I may be breaking some polling rules here, but I had to let everyone know about this Black-Eyed Pea and Shrimp situation. Those of you looking for an easy, affordable Fat Tuesday meal--this is the one! All you need is some king cake and Turbo Dog to make your Marti Gras meal complete.
On the way home from dinner at Belga Cafe' (go with the steak) with friends, Ms. Supertaster had the idea to post a weekly menu so that readers will have some idea of what is going on in the kitchen besides just the posted recipes. This morning I though I could take her wonderful idea one step further and make this whole experience interactive. Here is what I am planning on making this week--now vote on what you want to read about!
This recipe immediately jumped out at me from the last Bon Appetit because of the unique technique of wrapping the fillets with potato. There is actually a step-by-step lesson in the back of the magazine. It seemed challenging and delicious. I began by slicing the Yukon Gold potatoes as thin as possible with my chef's knife -- Bon Appetit recommends using a mandolin or V-slicer. I feel like I am handy with a knife and am looking forward to improving when I go to CulinAerie in a few weekends. I cut the potatoes thin, but apparently not thin enough. Even when I "pressed to adhere" as it called for in the recipe, I could not get the potatoes to stay wrapped. When I started to pan fry the fillets, they immediately fell apart. Not to be denied, I set up the Cuisinart and tried to slice the potatoes using one of the attachments. This process created mini potato chips that I used to cover a thinly slice piece of fish. Still a total disaster.
The photo to the left is what Bon Appetit advertised; the other is my best (and third) attempt. I don't know if mandolin would have helped--this meal is not easy to make. Even if you could get the potato around the fish, it would be hard to fry the potatoes and fish so one didn't get over or undercooked.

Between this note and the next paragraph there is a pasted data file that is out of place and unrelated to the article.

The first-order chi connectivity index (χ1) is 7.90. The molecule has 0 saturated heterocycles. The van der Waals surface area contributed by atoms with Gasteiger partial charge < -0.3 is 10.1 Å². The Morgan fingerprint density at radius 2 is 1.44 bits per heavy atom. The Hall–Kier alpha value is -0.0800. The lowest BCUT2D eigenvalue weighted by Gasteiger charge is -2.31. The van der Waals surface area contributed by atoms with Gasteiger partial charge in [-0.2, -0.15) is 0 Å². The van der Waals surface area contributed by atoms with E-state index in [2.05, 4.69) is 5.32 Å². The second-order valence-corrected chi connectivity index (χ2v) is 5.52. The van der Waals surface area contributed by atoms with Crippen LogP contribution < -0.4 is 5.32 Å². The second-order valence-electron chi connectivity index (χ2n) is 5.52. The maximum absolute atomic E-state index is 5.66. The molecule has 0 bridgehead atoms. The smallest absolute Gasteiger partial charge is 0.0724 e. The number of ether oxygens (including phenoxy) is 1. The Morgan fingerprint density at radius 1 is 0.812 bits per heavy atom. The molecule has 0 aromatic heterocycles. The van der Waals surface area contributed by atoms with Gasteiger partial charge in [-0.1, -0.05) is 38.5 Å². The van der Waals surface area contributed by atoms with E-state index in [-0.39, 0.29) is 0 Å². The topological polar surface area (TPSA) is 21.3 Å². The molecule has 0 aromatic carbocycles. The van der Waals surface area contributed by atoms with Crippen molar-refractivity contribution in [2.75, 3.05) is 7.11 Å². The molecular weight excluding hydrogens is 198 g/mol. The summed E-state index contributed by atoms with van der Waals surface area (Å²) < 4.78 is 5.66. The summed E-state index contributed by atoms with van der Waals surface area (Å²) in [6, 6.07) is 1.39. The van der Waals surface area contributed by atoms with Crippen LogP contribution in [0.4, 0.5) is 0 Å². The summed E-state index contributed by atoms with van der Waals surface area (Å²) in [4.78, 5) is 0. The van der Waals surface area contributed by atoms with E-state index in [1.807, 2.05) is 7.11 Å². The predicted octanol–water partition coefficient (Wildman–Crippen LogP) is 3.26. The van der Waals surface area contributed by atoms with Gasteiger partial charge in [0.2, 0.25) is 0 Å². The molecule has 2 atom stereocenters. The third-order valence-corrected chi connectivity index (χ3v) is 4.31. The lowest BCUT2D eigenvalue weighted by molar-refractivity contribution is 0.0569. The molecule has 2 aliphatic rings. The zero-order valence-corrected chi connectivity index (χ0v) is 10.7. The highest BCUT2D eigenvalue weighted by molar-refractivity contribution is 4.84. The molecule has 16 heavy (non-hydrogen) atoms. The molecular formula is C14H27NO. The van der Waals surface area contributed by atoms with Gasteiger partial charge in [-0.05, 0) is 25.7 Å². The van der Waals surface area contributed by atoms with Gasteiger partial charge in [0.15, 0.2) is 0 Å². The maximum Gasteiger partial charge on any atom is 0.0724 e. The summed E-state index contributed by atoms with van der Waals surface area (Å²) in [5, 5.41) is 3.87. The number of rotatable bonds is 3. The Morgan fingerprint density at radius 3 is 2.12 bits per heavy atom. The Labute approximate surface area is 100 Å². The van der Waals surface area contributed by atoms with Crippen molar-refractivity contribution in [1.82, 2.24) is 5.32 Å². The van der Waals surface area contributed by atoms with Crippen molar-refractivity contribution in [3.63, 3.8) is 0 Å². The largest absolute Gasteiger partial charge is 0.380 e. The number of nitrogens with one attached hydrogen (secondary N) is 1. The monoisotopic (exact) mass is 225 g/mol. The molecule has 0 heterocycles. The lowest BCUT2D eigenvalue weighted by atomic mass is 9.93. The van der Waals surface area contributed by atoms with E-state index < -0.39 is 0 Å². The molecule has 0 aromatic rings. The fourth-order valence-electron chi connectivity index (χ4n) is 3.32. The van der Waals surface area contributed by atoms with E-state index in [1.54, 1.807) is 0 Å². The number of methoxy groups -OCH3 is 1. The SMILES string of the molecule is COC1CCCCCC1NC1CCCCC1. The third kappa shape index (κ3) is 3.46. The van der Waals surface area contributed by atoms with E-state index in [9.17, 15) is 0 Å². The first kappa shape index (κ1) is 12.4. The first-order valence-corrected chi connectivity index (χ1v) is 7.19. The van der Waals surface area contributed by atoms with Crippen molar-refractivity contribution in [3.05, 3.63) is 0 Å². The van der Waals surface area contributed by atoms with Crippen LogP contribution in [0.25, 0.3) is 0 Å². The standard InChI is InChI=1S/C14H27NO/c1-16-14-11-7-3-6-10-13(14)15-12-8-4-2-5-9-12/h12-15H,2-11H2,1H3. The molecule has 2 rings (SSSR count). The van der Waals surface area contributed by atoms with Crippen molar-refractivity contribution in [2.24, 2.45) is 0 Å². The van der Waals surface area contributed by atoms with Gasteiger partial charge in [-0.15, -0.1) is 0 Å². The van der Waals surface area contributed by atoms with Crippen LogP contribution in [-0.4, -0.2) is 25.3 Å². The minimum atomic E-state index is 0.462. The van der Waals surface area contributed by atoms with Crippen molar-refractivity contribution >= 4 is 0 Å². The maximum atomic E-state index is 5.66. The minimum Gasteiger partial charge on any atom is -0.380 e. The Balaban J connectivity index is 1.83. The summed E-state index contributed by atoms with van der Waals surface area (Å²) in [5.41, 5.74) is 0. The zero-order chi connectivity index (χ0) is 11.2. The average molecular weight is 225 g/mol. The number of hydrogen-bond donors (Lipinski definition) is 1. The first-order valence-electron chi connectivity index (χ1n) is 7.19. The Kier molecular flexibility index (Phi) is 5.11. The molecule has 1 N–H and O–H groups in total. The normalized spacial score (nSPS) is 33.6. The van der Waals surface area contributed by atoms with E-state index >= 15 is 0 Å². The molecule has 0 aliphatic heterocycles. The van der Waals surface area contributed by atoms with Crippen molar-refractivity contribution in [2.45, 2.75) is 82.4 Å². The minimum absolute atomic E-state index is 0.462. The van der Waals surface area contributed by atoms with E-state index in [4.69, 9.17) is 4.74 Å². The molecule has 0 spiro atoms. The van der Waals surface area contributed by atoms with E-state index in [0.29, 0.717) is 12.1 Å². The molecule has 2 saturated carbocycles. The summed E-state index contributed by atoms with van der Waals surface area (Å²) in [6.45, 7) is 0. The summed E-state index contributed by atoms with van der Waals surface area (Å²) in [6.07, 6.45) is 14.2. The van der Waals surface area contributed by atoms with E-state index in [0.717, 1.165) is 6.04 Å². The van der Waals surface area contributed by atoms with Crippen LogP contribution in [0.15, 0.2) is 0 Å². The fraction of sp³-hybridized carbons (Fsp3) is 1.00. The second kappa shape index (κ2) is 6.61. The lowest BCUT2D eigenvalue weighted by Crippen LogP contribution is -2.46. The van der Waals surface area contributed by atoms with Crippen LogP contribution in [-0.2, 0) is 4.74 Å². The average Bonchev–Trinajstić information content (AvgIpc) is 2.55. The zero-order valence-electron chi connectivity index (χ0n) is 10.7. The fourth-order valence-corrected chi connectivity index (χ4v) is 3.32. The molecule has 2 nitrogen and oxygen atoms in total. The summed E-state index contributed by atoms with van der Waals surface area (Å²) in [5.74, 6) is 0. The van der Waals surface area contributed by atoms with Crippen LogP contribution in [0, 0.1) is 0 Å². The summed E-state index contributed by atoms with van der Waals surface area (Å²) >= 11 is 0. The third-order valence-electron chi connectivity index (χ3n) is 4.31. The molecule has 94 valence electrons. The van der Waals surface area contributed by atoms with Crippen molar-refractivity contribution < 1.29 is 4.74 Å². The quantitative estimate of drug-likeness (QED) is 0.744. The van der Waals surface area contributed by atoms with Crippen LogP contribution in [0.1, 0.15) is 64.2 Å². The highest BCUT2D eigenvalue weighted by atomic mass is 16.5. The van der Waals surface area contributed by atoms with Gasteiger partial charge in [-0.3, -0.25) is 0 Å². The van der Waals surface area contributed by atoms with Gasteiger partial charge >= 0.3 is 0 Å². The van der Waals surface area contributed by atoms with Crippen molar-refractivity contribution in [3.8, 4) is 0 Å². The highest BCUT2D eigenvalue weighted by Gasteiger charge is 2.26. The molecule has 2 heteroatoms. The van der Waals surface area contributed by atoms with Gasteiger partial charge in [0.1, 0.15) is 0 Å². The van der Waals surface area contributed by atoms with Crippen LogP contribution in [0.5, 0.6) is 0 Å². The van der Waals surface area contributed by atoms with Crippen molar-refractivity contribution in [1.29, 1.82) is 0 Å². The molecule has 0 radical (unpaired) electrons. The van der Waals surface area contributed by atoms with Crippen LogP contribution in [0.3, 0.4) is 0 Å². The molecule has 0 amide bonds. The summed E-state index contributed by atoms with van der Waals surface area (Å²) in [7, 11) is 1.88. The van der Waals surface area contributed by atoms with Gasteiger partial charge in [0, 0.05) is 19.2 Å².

"This is a keeper." That's all the feedback I got from my dinner guest this evening (Ms. Supertaster is out of town this week), but he did clean his plate. Who wouldn't be a part of the Clean Plate Club with a bourbon soaked hunk of pork on it?
The most impressive part of this recipe is the short amount of time it takes to make the light, flavorful sauce. The fresh mint really complements the pork and the sweetness of the sauce. But, in all honesty, for me it was all about the bourbon. I am a big bourbon backer and was psyched to find a meal that incorporated my favorite booze. For those of you looking to get into bourbon, I recommend starting with the Eagle Rare Reserve. It is easy on both the the palate and the pocketbook. Corner Creek is outstanding, if you can find it. (I received a bottle as a wedding present from the same couple who brought the fryer into my life. You might want to make room on the guest list for those two.) If you have an extra C-note lying around, feel free to buy me a bottle of Pappy. I just sipped on the 12-year and can't imagine what the 20-year family reserve has in store.
The only major change was to the cut of the pork chop. I substituted a center cut butterflied chop for the bone-in rib chop because they didn't offer anything else at the farmers market. The cooking time was longer than advertised and I had to stick the chops in the oven to achieve the desired temperature. I also served a side of garlic mashed potatoes that were left over from the low-key-V-day meal.
Most recipes include active prep time and start to finish time. I pay attention to these times to achieve my goal of getting dinner on the table by eight. Tonight I decided to put these times (and my prep skills) to the test. I cooked Pork, Mushroom, and Snow-Pea Stir-Fry from Gourmet's Quick Kitchen section while using my trusty stopwatch. This meal advertises an active time of 10 minutes, and 20 minutes from start to finish; but what times are we talking about for the cook that likes to drink a vodka tonic during preparation?
I started the clock and immediately got the rice steaming. Removing the strings from the Snow-Peas took the longest time, but luckily I have minced enough garlic to complete both preps in about five minutes. I moved to trimming the pork tenderloin--thankfully, a lean cut of meat--and sliced it. I didn't cut any corners in the cooking process. I cooked the pork, then the snow-pea and garlic, followed by the mushrooms. By the time everything was cooked through and plated, we were looking at just over 30 minutes. I was well over the buzzer.
Now to the meal! Best of all pork ended up tender, while the veggies stayed crisp. The sauce, only flavored by teriyaki, was a bit weak. I snuck in some hoisin when nobody was looking to provide a much needed punch.
Surprisingly, I don't have much to say about this recipe itself. Besides the somewhat exotic protein, not much adventure or flavor breakthrough with the burger itself. The Cabernet onions, however, were easy to produce and a nice touch. Toasting the cheese on the bun worked well -- this process achieved the desired meltiness without overcooking the burger.